The joint Russia-Belarus military drills next month will involve rehearsals repelling an external attack, both countries have said. “The goal of the exercise is to fine-tune the tasks of suppressing and repelling external aggression during a defensive operation, countering terrorism and protecting the interests of the Union State (Russia and Belarus),” the Interfax news agency quoted Deputy Russian Defense Minister Alexander Fomin as saying. Reuters reports.

Senior officials in President Biden’s administration are warning that the Pentagon and the CIA would seek to help any Ukrainian insurgency should Russia invade. How the U.S. might be able to fund and support an insurgency is still being worked out, officials have said. Senior officials have also begun signaling to Russia that even if it managed to swiftly capture territory in Ukraine, Russia eventually would find the costs of an invasion prohibitively expensive in terms of military losses. Helene Cooper reports for the New York Times.

Russia has begun reducing the size of embassy personnel in Kyiv, Ukraine, a move which could constitute political signaling or preparation for a conflict, Ukrainian and U.S. officials have said. Russia’s Foreign Ministry has however said that its embassy in Kyiv is “operating as usual.” Michael Schwirtz and David E. Sanger report for the New York Times.

Putin will brief Chinese leader Xi Jinping on Moscow’s talks with NATO when he travels to Beijing next month for the opening ceremony of the Beijing Winter Olympics, the Kremlin has said. Reuters reports.

The German foreign Minister Annalena Baerbock has reiterated that Russia would pay a “high price” if it were to attack Ukraine. Baerbock was seeking to reassure Ukraine that she will not allow Germany to compromise on the basic principles of Ukraine’s territorial sovereignty when she meets Russian Foreign Minister Sergey Lavrov in Moscow today. Patrick Wintour and Philip Oltermann report for the Guardian.


Months before President Biden announced the U.S.’s complete withdrawal from Afghanistan, the Special Inspector General for Afghanistan Reconstruction warned that the Afghan air force would collapse without critical American aid, training and maintenance. The report, which was submitted to the Department of Defense in January 2021 and declassified today, points to the U.S. failure to train Afghan support staff, leaving the Afghan air force unable to maintain its aircraft without American contractors. Kathy Gannon reports for AP.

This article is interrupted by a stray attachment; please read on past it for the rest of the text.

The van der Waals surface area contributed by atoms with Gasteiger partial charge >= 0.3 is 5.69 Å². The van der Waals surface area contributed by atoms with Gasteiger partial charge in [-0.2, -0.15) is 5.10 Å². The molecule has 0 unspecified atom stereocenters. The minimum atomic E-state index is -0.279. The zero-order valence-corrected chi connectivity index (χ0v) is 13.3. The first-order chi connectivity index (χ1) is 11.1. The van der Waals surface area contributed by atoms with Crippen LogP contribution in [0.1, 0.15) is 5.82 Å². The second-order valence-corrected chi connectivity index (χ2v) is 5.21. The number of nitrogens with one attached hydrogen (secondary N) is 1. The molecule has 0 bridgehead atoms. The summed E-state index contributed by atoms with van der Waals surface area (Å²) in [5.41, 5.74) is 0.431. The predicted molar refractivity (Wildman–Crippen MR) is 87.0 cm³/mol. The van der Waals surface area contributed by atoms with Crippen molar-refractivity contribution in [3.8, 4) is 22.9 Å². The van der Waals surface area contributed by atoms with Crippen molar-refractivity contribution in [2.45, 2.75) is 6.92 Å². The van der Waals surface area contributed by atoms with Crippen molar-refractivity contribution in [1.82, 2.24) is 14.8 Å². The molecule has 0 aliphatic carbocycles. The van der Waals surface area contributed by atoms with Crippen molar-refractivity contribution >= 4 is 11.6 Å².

U.S. athletes heading to the Beijing Winter Olympic Games have been advised to use disposable or “burner” phones instead of their personal devices due to possible surveillance during the Games. In an advisory document in September and a bulletin in December the United States Olympic & Paralympic Committee advised athletes that “every device, communication, transaction and online activity may be monitored. Your device(s) may also be compromised with malicious software, which could negatively impact future use.” Rachel Bachman and Louise Radnofsky report for the Wall Street Journal.

One of the most powerful weapons in the U.S. Navy’s arsenal, an Ohio-class nuclear-powered submarine carrying 20 Trident ballistic missiles and dozens of nuclear warheads, made a rare port call in Guam over the weekend. The USS Nevada made the first visit of a ballistic missile submarine to Guam since 2017 and only the second announced visit since the 1980s. “The port visit strengthens cooperation between the United States and allies in the region, demonstrating U.S. capability, flexibility, readiness, and continuing commitment to Indo-Pacific regional security and stability,” a U.S. Navy statement said. Brad Lendon reports for CNN.


Anders Behring Breivik, the Norwegian man responsible for killing 77 people by setting off a bomb outside the Norweigian prime minister’s office in Oslo and opening fire at a youth summer camp organized by the left-leaning Labor Party, is to ask a court today for early release from his 21-year prison sentence. Amy Cheng reports for the Washington Post.

Far-right French presidential candidate Éric Zemmour has been found guilty of inciting racial hatred and fined $11,400. The accusations centered around Zemmour’s description of unaccompanied child migrants as “thieves,” “killers,” and “rapists” during a TV debate in September 2020. Rick Noack reports for the Washington Post.

Over 12,000 detainees are held officially in prisons and detention facilities across Libya and thousands more are held illegally, often in “inhumane conditions in facilities controlled by armed groups or ‘secret’ facilities,” U.N. Secretary-General António Guterres has said in the report. Edith M. Lederer reports for AP.


The FBI is investigating the attack on a synagogue in Fort Worth, Texas on Saturday as an act of terrorism, as the investigation expands to the U.K. Police in the northwest of England have taken into custody and questioned two teenagers as part of the investigation, and the FBI has described the standoff as a “terrorism-related matter, in which the Jewish community was targeted.” Mary Beth Gahan, Brittany Shammas, William Booth and Jennifer Hassan report for the Washington Post.